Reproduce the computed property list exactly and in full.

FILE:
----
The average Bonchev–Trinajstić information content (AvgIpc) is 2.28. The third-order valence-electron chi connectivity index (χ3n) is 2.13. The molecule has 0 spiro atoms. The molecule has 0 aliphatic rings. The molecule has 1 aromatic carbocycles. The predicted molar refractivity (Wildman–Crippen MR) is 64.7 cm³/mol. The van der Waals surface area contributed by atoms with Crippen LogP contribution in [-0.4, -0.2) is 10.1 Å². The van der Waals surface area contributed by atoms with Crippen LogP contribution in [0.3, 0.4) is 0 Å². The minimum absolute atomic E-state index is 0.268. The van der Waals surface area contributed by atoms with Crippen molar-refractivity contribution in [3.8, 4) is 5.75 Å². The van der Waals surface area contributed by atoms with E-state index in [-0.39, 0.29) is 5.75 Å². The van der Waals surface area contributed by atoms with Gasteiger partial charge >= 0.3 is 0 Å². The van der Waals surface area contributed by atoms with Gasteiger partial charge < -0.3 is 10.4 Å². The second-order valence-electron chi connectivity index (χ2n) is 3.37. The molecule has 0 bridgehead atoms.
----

The average Bonchev–Trinajstić information content (AvgIpc) is 2.28. The third-order valence-electron chi connectivity index (χ3n) is 2.13. The molecule has 0 spiro atoms. The molecule has 0 aliphatic rings. The molecule has 1 aromatic carbocycles. The predicted molar refractivity (Wildman–Crippen MR) is 64.7 cm³/mol. The van der Waals surface area contributed by atoms with Crippen LogP contribution in [-0.4, -0.2) is 10.1 Å². The van der Waals surface area contributed by atoms with Crippen LogP contribution in [0.3, 0.4) is 0 Å². The minimum absolute atomic E-state index is 0.268. The van der Waals surface area contributed by atoms with Crippen molar-refractivity contribution in [3.8, 4) is 5.75 Å². The van der Waals surface area contributed by atoms with E-state index in [-0.39, 0.29) is 5.75 Å². The van der Waals surface area contributed by atoms with Gasteiger partial charge >= 0.3 is 0 Å². The van der Waals surface area contributed by atoms with Gasteiger partial charge < -0.3 is 10.4 Å². The second-order valence-electron chi connectivity index (χ2n) is 3.37. The molecule has 0 bridgehead atoms.